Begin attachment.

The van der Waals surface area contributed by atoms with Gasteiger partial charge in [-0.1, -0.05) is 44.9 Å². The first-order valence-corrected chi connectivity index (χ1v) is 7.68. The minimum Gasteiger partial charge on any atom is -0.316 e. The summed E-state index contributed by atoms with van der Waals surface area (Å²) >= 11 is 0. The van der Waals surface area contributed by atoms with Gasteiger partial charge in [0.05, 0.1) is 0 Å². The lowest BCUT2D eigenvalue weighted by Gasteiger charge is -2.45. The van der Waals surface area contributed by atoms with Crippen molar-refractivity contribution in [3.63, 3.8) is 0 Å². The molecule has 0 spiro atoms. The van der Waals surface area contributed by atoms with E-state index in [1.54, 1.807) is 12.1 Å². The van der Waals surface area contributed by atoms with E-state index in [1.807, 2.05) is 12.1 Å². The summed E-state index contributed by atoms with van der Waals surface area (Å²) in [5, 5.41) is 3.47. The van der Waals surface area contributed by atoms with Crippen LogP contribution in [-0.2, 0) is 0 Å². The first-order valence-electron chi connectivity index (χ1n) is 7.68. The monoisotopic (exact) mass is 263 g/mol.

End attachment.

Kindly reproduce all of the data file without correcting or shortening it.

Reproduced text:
The van der Waals surface area contributed by atoms with Gasteiger partial charge in [-0.1, -0.05) is 44.9 Å². The first-order valence-corrected chi connectivity index (χ1v) is 7.68. The minimum Gasteiger partial charge on any atom is -0.316 e. The summed E-state index contributed by atoms with van der Waals surface area (Å²) >= 11 is 0. The van der Waals surface area contributed by atoms with Gasteiger partial charge in [0.05, 0.1) is 0 Å². The lowest BCUT2D eigenvalue weighted by Gasteiger charge is -2.45. The van der Waals surface area contributed by atoms with Crippen molar-refractivity contribution in [3.63, 3.8) is 0 Å². The molecule has 0 spiro atoms. The van der Waals surface area contributed by atoms with E-state index in [1.54, 1.807) is 12.1 Å². The van der Waals surface area contributed by atoms with E-state index in [1.807, 2.05) is 12.1 Å². The summed E-state index contributed by atoms with van der Waals surface area (Å²) in [5, 5.41) is 3.47. The van der Waals surface area contributed by atoms with Crippen LogP contribution in [-0.2, 0) is 0 Å². The first-order valence-electron chi connectivity index (χ1n) is 7.68. The monoisotopic (exact) mass is 263 g/mol.